But martyrdom is not just a Sadr family business. The tradition goes back to Imam Ali himself, who was killed by dissident followers in a mosque just three years after taking on the position of caliph, or leader of the Muslim faithful. Ali's two sons, Hassan and Hussein, were also martyred. Hussein, the most famous, was killed by the army of a Syrian king, Yazid, in the southern Iraqi city of Karbala.
In his sermons from Kufa, Sadr has often made specific parallels between himself and Hussein, and compared the United States with King Yazid. The Americans, like Yazid, are tyrants, he has said, who are leading good Muslims away from their religion. It is the duty of any Muslim to fight against such a tyrant, he says, even if it means provoking one's own death.
"Martyrdom is the central concept of the Shiite religion," says Juan Cole, a Shiite expert and historian at the University of Michigan. "At the holiday of Ashura, people listen to sermons of how the martyrs died, and people weep and cry, beating their chests, regretting that things didn't turn out right. It is said that when one weeps for the death of Hussein's martyrdom, one will have a guaranteed place in Heaven."
If the Americans and Iraqi Army do end up assaulting the Shrine of Ali, they will not be the first. Hussein threw the full force of his military against the shrine in 1991 after Shiite rebels launched an abortive rebellion. Artillery barrages damaged the shrine complex and special-forces soldiers killed the rebels inside the complex itself. The brutality of this crackdown at such a holy site turned most Shiites against Hussein, even those who had defended him in the past.
In the prosperous Baghdad neighborhood of Khadimiya, a cluster of shops and markets around the massive Khadimiya Shrine, Shiites disagree heatedly on whether Sadr would be a worthy martyr. Some consider him to be an upstart. But all agree that any attack on the Shrine of Ali itself would cause outrage that would inflame all Shiites.
"In our belief of Islam, we think that these places are so holy that all Muslims must fight to defend them, for the sake of our religion," says Kadhim Sayed Flaeh, a merchant from the district. "The Americans came here to announce freedom, but they have become an occupying force."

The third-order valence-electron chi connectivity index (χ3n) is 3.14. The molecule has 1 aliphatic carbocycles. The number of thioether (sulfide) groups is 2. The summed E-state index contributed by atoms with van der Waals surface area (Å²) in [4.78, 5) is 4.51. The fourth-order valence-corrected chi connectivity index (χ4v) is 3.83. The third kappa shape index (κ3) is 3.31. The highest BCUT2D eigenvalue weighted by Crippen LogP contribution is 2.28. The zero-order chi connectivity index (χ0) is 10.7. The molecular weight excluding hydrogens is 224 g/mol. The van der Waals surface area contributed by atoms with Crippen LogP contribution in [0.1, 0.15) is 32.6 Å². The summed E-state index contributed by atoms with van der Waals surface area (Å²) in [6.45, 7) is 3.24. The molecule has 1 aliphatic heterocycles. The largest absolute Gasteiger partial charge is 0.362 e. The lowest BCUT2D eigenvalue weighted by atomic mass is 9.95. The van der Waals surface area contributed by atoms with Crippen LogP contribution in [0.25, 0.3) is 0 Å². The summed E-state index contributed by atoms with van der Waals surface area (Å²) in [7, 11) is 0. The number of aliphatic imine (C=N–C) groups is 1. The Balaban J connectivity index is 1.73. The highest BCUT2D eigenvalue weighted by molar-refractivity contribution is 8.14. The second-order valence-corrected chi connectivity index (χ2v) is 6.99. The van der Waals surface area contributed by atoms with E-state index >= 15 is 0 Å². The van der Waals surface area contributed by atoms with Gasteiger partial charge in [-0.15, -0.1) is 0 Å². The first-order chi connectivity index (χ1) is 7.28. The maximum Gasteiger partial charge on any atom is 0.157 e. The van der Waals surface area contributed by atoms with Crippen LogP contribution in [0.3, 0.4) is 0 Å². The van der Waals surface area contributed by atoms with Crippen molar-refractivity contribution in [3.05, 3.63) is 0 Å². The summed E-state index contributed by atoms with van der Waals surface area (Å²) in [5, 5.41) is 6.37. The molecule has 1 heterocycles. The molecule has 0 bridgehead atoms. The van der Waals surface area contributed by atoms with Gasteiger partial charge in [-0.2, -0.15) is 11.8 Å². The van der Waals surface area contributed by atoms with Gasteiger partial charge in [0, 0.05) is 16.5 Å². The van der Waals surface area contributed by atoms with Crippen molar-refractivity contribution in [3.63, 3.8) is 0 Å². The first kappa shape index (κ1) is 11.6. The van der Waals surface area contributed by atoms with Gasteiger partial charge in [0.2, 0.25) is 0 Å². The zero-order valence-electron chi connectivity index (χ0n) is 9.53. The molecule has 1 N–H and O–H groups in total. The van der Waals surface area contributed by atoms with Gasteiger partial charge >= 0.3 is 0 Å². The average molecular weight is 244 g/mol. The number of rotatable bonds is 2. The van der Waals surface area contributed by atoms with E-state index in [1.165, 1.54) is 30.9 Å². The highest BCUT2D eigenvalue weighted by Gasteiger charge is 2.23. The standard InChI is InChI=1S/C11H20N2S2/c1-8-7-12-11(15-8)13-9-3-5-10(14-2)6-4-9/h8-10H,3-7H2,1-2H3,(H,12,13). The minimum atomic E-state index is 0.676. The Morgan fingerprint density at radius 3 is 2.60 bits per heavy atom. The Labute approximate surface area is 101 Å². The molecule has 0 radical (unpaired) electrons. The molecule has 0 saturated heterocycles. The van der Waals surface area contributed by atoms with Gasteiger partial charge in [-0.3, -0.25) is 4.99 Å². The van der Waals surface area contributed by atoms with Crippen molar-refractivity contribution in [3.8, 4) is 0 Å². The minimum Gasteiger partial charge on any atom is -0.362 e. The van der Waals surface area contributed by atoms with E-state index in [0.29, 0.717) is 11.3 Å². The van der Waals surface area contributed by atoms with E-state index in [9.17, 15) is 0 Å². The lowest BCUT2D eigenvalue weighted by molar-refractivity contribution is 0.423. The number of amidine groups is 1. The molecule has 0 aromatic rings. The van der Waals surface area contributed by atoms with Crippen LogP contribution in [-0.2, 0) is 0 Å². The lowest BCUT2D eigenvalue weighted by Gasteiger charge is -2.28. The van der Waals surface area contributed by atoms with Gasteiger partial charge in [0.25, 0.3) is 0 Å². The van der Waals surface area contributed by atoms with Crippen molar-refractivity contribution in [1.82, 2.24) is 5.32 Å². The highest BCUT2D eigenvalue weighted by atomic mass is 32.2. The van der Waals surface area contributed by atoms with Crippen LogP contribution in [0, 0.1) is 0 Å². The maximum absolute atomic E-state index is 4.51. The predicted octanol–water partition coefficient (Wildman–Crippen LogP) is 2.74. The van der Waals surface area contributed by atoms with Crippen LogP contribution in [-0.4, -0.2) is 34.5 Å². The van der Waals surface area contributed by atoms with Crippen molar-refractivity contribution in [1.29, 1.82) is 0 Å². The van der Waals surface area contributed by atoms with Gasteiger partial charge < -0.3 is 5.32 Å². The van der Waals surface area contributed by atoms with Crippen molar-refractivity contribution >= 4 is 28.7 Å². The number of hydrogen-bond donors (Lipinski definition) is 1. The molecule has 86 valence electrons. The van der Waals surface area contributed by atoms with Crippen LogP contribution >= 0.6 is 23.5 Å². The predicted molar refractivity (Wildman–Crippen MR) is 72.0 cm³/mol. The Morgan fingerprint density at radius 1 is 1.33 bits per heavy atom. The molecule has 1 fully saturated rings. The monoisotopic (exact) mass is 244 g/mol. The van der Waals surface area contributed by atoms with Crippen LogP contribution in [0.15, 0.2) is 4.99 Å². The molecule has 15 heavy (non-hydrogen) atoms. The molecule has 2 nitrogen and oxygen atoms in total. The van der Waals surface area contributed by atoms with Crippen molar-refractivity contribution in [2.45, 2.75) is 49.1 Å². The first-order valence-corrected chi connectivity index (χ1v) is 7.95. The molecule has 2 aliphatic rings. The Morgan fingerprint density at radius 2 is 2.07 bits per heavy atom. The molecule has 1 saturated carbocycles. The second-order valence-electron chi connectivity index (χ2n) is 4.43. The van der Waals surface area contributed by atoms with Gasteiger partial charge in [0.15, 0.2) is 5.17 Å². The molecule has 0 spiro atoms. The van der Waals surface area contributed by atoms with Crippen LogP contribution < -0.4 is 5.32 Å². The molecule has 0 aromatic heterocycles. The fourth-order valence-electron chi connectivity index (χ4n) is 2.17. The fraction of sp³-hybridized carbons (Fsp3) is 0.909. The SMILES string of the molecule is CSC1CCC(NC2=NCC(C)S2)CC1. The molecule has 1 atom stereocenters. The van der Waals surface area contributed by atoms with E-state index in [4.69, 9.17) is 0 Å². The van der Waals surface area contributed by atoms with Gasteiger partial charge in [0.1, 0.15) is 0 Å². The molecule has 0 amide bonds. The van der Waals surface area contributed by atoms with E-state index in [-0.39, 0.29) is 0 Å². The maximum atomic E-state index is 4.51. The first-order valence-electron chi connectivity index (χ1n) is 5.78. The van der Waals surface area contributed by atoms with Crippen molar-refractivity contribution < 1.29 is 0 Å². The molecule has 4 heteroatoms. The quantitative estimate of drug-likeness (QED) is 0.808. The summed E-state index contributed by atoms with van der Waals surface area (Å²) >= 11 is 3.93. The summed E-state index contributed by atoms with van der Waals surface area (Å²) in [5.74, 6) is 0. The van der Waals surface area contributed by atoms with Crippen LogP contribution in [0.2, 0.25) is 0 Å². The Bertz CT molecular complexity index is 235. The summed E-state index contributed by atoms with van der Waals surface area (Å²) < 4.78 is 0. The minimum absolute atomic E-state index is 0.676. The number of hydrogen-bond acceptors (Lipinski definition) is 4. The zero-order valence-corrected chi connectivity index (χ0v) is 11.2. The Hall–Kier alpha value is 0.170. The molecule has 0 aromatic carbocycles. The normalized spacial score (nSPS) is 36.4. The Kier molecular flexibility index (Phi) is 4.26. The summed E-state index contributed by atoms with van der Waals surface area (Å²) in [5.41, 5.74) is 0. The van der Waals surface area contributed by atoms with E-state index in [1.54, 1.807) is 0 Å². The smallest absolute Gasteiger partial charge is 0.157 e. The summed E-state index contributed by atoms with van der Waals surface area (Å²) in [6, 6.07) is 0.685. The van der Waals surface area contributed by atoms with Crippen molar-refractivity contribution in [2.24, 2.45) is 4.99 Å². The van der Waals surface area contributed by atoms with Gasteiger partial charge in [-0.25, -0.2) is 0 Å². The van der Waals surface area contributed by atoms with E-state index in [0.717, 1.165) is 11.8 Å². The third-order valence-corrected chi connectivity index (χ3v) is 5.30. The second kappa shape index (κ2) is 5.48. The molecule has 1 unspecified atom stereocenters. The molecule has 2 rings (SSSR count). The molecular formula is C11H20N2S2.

"If the Americans attack the shrine, then I think all Iraqi people will declare their allegiance to the Mahdi Army," says Abdul Amir al-Maliky, a resident.
Others say they would welcome Sadr's death. Sadr's fighters, for a second day in a row, announced a curfew starting at 1 p.m. , calling on all Iraqis to clear the streets and close their shops in the anticipation of battle with the Americans. At 11:30 a.m., fighters came through the market with guns shouting for the shops to close immediately.
Shopkeeper Mohammad Jassim calls the Mahdi Army a destructive nuisance. "All of our sacred books from heaven don't allow this kind of behavior," he says. "If the Shrine of Ali is destroyed, we will blame Sadr, not the Americans."
Salam Abid, a laborer, scowls as the fighters march off, sending citizens scurrying home. "They are just small kids. They could do anything. They have no minds inside their heads."
Mr. Abid says he reveres Sadr's father and grandfather, but has no time for Moqtada the younger.
"All Sadr's family were killed for religious reasons," he says, "not politics. Moqtada will be killed in the name of chaos."
The Shrine of Imam Ali Ibn Abi Talib in Najaf, Iraq, is considered the holiest site (after Mecca) among Shiite Muslims, say experts.
Imam Ali is considered the leader of the Shiites. He was the cousin and the son-in-law of the Muslim prophet Mohammad.
With a resplendent golden dome and minarets, the mosque is also home to great quantities of priceless gifts from potentates and sultans over the ages. Historians say the tomb of Ali - a rectangular structure surrounded by a two-story sanctuary - was likely built by Azoud ad Dowleh in 977; burned later and rebuilt by the Seljuk Malik Shah in 1086; and rebuilt yet again by Ismail Shah, the Safawid ruler, around 1500.
It's estimated that 1 million pilgrims visit the shrine each year. Adjacent to the shrine is a vast cemetery known as the Valley of Peace. It is the preferred resting place for Shiites in death because many believe that proximity to Ali's Shrine will ensure entry into heaven.